Today, it is a different story. Federal debt in the second quarter of 2023 was 104% of GDP, higher than in 1952 and in all but a couple of years around the end of World War II. Household debt has soared to 73% of GDP and business debt to 76% of GDP, both around three times the healthy 1952 level. Total non-financial debt in the economy was 266% of GDP, more than double the levels in 1952 or 1973 and above any reasonable estimate of its early 1930s peak.
The implications are clear. The 1970s did not see debt restructurings and defaults at the level of the 1930s, because debt levels were somewhat lower and the inflation during the decade meant that there was no collapse in asset values causing lenders to panic, while the recessions were fairly shallow, so cash flows held up adequately. Companies who had excessive debt in 1973 had a good chance of securing adequate cash flows by 1980 simply through inflation operating on their revenues and assets. Even those companies for which the further recession was fatal (such as International Harvester) still had sufficient asset coverage that they could declare bankruptcy, restructure, and see their creditors come out with only modest losses. In the personal sector, credit cards were not yet common, so debts tended to be secured against cars or household goods, which could be repossessed in case of difficulty. The government could easily run deficits in the 1970s because it started from a budget that was nearly balanced and benefited each year from inflation and GDP growth reducing the real burden of its debt.
None of that is the case today. The inflation level is similar to that of the 1970s, but both business and personal debt are around two thirds higher, as a share of GDP. Far from being able to smooth any recessions, the Federal government is currently running a budget deficit of around 7% of GDP and itself has public debt three times the 1970s level. Thus, debts of companies and individuals that goes wrong will not be sufficiently reduced by inflation, nor will cash flows rise sufficiently to service them.
Austrian economists have a concept of “malinvestment”: the foolish investments made in the enthusiasm of a market bubble, whose debt must be restructured as their value is far less than the debt they incurred. The office leasing speculation WeWork, bankrupt this week with $3 billion of debt and $13 billion of leases, is just one example of an enterprise that would never have been blown up to its peak $47 billion valuation without a decade of “funny money”. FTX, Sam Bankman-Fried’s crypto exchange, was another such venture; that had a peak valuation of only $32 billion, but its losses may be more than WeWork’s. Silicon Valley Bank, last March, was yet another. There will be many more such collapses, because the rate of inflation is nowhere near sufficient to bail out speculations that became so outrageously over-inflated and are now collapsing.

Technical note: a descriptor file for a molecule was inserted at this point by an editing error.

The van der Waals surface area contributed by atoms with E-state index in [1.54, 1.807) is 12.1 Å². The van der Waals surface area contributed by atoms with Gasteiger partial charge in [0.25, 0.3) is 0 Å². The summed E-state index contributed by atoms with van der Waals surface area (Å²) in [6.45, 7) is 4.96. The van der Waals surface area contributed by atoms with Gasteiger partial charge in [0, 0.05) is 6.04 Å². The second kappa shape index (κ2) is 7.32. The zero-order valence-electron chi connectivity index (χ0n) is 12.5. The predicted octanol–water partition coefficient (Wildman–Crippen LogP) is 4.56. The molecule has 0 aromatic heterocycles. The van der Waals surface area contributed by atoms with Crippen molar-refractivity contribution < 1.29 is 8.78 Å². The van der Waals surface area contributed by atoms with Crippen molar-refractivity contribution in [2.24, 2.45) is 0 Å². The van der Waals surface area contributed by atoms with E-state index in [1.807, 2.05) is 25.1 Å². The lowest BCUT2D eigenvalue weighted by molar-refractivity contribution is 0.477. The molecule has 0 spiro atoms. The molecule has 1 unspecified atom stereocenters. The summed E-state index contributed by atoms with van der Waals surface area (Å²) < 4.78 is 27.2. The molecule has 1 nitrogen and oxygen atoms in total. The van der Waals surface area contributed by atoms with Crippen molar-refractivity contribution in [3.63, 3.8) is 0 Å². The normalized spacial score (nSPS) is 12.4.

Not all debt collapses result from “malinvestment.” In the 1930s, the railroads had become a senescent transportation form, hugely overbuilt in the previous century but now suffering from massive competition from cars, trucks and potentially airlines. When the economy turned down, the nimble truckers could undercut the high fixed costs and manning levels of the railroads, causing a death spiral of bankruptcies that resulted from the world having moved on, rather than from initial malinvestment (most of which had been shaken out in the 1880s defaults.)
On the personal debt side, today people are a lot more indebted on average than they were in 1973, and incomes no longer have the robust growth born of a healthy economy that enabled 1973’s deadbeats to work their way out of trouble. The $1.7 trillion of student debt is just one example of a liability class that barely existed in 1973 (yes, in 1973 I had a student debt; it was paid off with my first decent bonus in 1977.) Credit card debts are also far above their 1973 levels, although finance company personal loans are less common. Personal indebtedness has also been inflated by “funny money” although less so than business debts because the finance companies never allowed “ordinary people” to borrow at negative real interest rates like the billionaires could.
The next decade is likely to be pretty unpleasant – and debt restructurings and losses therefrom are likely to be a significant part of that unpleasantness.
(The Bear’s Lair is a weekly column that is intended to appear each Monday, an appropriately gloomy day of the week. Its rationale is that the proportion of “sell” recommendations put out by Wall Street houses remains far below that of “buy” recommendations. Accordingly, investors have an excess of positive information and very little negative information. The column thus takes the ursine view of life and the market, in the hope that it may be usefully different from what investors see elsewhere.)